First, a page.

There wasn’t a hint of the trouble JPMorgan Chase Chairman and CEO Jamie Dimon now faces when he addressed Harvard Business School graduates in the summer of 2009. This was Dimon at his very height, a banker who had steered his firm away from the perils of the financial storm that wrecked the competition. He was a star Harvard MBA grad returning as Crimson conquering hero.
“I wanna do a great job for this company,” Dimon told students and their families, smacking the podium as he spoke. “I bleed JPMorgan blood.”
The bleeding, of course, came later, most famously in the form of the $6.2 billion loss by a trader known as the London Whale. Regulators have been bearing down on other JPMorgan businesses, including a federal investigation into the bank’s energy trading.
This turn of events has built momentum for the greatest test of Dimon’s leadership. Tuesday, shareholders weigh in on a non-binding proposal to remove him as chairman. Under fire is a bit of an unusual place for the 57-year-old CEO. Comprehending how he lost his post-crisis glow essentially requires understanding two things: risk and power.
Dimon’s rise began in 1982. Fresh out of Harvard Business School, he had several offers from top Wall Street firms. He turned them down, making the surprising choice to join American Express and work for Sandy Weill, even though the Goldman Sachs job would have paid far more. Weill offered a whole different kind of possibility.
“The opportunity with Sandy was to actually build something,” says Duff McDonald, author of the Dimon biography “Last Man Standing.” “He saw a mentor who he loved working with, who said, ‘Stick with me kid and we’ll go places.’ And they did.”
Working for Weill was an uncertain path, a risk for a shot at power. They weren’t at AmEx long, moving on to gobble up companies to build what’s now Citigroup, a megabank that inspired the phrase “too big to fail.”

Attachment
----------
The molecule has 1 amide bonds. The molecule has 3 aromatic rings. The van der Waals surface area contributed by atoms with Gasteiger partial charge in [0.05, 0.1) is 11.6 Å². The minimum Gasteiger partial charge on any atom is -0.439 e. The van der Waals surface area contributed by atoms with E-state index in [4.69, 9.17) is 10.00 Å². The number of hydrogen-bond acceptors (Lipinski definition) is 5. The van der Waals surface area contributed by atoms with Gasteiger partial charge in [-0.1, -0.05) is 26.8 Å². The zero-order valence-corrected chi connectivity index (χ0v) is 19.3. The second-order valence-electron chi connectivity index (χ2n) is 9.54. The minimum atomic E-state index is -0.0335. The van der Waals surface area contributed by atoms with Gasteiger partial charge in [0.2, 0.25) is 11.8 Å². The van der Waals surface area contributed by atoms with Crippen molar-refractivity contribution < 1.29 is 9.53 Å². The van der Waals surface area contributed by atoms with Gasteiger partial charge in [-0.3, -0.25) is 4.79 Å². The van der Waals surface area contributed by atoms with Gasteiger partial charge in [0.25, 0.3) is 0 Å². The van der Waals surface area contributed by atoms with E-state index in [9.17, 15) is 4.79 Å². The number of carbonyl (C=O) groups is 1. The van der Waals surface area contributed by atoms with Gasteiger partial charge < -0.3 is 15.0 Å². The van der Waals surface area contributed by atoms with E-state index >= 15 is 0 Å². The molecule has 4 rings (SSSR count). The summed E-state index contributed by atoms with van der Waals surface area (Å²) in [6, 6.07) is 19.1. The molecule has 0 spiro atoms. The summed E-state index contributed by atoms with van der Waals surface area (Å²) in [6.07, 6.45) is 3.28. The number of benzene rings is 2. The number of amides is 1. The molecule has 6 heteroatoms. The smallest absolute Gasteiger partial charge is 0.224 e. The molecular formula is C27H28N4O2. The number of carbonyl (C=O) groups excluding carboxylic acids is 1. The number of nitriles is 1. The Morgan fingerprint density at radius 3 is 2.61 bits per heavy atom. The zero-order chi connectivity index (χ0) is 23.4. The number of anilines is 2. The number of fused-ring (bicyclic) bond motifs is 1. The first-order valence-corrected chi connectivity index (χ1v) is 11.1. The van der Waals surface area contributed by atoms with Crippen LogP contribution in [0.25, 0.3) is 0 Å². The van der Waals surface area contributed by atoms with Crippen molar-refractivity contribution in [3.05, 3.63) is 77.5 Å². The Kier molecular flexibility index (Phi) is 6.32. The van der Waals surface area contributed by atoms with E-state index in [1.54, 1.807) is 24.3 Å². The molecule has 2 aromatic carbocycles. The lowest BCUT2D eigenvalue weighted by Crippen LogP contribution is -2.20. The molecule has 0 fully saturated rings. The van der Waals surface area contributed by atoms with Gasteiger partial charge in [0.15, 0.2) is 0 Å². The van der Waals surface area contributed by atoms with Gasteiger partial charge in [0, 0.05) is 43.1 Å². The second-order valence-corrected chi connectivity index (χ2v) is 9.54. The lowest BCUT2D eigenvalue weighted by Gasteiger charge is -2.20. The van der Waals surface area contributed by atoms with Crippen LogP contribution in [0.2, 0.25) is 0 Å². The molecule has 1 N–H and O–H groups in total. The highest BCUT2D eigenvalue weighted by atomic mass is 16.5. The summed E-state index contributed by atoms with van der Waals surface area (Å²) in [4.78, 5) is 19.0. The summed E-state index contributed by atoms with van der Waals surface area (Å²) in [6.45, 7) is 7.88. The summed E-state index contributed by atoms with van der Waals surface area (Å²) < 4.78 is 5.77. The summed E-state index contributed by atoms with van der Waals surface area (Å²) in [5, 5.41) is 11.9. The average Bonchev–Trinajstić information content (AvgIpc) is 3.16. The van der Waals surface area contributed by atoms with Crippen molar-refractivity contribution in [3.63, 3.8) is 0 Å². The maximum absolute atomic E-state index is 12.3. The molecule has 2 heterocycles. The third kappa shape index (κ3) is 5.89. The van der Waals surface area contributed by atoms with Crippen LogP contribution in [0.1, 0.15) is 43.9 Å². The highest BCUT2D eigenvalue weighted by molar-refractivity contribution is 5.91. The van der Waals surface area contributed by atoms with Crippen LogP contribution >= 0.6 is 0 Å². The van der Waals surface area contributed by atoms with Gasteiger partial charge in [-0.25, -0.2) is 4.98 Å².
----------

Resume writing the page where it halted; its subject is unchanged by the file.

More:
By 1998, though, Dimon fell out with Weill and was fired. Bankers still talk about why the breakup happened, analyzing it the way tabloids pour over Tom Cruise and Katie Holmes. But basically, Dimon wanted more power.
“If you want Dimon as CEO, you have to give him some freedom to run the ship the way he sees fit,” says Morningstar bank analyst Jim Sinegal.
Dimon waited a year and a half to find a ship that offered that power. He became CEO at Chicago’s Bank One and did well enough to gain the notice of JPMorgan, which bought his bank in 2004. Dimon rose to become JPMorgan’s CEO the next year, and also its chairman the year after.
Fast-forward to the financial crisis. Many top bank execs knew nothing of the exotic gambling their people were doing. But Dimon dug into details and grilled his execs.
“Oftentimes, Dimon will know more about the risks and what’s going on in their area of the firm then they do,” Sinegal explains.
Dimon’s skilled risk management increased his power as JPMorgan swallowed up failed banks Bear Stearns and Washington Mutual at cut rates. Dimon’s image was glimmering. His name was floated as a possible successor to Treasury Secretary Timothy Geithner.
But the glow didn’t last. If Dimon had a time travel fantasy, it would be something like “Star Trek 4,” when Captain Kirk and crew visit the past to save the universe. They were looking for whales.
But there was no chance to reverse the mistakes of the London Whale. Dimon had failed at his greatest strength, managing risk. He also drew fire for publicly fighting new banking rules. Critics pounced.
“It looks like JPMorgan Chase has become too big, too complex, too opaque, even for Jamie Dimon to manage,” says Simon Johnson, the former International Monetary Fund chief economist, now at the Peterson Institute.
Notice that critics don’t deny Dimon’s superior management skills. Supporters, and there are many, point out the bank has racked up record profits.
Dimon is unapologetic lately, and has reportedly threatened to leave the company entirely if shareholders vote to strip him of the chairmanship. Observers predict a sudden loss of Dimon’s leadership would hurt JPMorgan’s share price.
“The market value would decline by $20 billion, a little more than 10 percent stock decline,” says CLSA bank analyst Mike Mayo.
At that energetic speech to Harvard business students, Dimon slowed down at the end and mused about how he wanted to be remembered.
“I hope people say, ‘We’re gonna miss the SOB, and the world is a better place for him having been here,’” Dimon concluded.
He will certainly be remembered, because taking and managing risk brought him great power. In Tuesday’s vote, the risk is losing power.
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